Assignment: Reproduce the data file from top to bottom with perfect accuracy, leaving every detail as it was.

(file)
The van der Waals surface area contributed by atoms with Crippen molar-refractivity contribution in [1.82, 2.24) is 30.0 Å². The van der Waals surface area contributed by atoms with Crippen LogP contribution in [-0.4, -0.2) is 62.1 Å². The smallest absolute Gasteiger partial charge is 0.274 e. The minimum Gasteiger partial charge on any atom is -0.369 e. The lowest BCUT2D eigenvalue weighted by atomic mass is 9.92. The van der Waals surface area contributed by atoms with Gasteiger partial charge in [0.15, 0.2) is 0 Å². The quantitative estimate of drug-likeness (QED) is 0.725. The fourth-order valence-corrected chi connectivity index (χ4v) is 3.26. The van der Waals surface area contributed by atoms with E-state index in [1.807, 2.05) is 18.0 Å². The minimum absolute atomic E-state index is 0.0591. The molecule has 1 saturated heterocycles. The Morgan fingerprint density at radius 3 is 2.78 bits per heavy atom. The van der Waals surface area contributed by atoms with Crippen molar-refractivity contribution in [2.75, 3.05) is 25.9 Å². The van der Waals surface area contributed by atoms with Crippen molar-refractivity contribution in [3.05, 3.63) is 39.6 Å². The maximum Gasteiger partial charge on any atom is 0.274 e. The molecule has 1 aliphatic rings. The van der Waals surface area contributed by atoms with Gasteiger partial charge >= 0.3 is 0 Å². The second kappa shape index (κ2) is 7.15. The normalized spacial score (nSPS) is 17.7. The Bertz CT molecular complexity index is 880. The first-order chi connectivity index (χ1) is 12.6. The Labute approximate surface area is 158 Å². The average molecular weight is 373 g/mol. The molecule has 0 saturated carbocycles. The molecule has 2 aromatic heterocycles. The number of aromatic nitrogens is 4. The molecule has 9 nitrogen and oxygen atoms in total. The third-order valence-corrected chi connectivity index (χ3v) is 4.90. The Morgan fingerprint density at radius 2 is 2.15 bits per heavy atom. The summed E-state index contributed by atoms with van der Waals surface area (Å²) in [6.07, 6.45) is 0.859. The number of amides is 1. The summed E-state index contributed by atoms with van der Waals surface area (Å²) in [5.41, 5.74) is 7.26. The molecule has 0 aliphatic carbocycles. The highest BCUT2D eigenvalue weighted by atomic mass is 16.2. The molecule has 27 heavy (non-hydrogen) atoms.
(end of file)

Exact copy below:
The van der Waals surface area contributed by atoms with Crippen molar-refractivity contribution in [1.82, 2.24) is 30.0 Å². The van der Waals surface area contributed by atoms with Crippen LogP contribution in [-0.4, -0.2) is 62.1 Å². The smallest absolute Gasteiger partial charge is 0.274 e. The minimum Gasteiger partial charge on any atom is -0.369 e. The lowest BCUT2D eigenvalue weighted by atomic mass is 9.92. The van der Waals surface area contributed by atoms with Gasteiger partial charge in [0.15, 0.2) is 0 Å². The quantitative estimate of drug-likeness (QED) is 0.725. The fourth-order valence-corrected chi connectivity index (χ4v) is 3.26. The van der Waals surface area contributed by atoms with E-state index in [1.807, 2.05) is 18.0 Å². The minimum absolute atomic E-state index is 0.0591. The molecule has 1 saturated heterocycles. The Morgan fingerprint density at radius 3 is 2.78 bits per heavy atom. The van der Waals surface area contributed by atoms with Crippen molar-refractivity contribution in [2.75, 3.05) is 25.9 Å². The van der Waals surface area contributed by atoms with Crippen molar-refractivity contribution in [3.05, 3.63) is 39.6 Å². The maximum Gasteiger partial charge on any atom is 0.274 e. The molecule has 1 aliphatic rings. The van der Waals surface area contributed by atoms with Gasteiger partial charge >= 0.3 is 0 Å². The second kappa shape index (κ2) is 7.15. The normalized spacial score (nSPS) is 17.7. The Bertz CT molecular complexity index is 880. The first-order chi connectivity index (χ1) is 12.6. The Labute approximate surface area is 158 Å². The average molecular weight is 373 g/mol. The molecule has 0 saturated carbocycles. The molecule has 2 aromatic heterocycles. The number of aromatic nitrogens is 4. The molecule has 9 nitrogen and oxygen atoms in total. The third-order valence-corrected chi connectivity index (χ3v) is 4.90. The Morgan fingerprint density at radius 2 is 2.15 bits per heavy atom. The summed E-state index contributed by atoms with van der Waals surface area (Å²) in [6.07, 6.45) is 0.859. The number of amides is 1. The summed E-state index contributed by atoms with van der Waals surface area (Å²) in [5.41, 5.74) is 7.26. The molecule has 0 aliphatic carbocycles. The highest BCUT2D eigenvalue weighted by atomic mass is 16.2. The molecule has 27 heavy (non-hydrogen) atoms.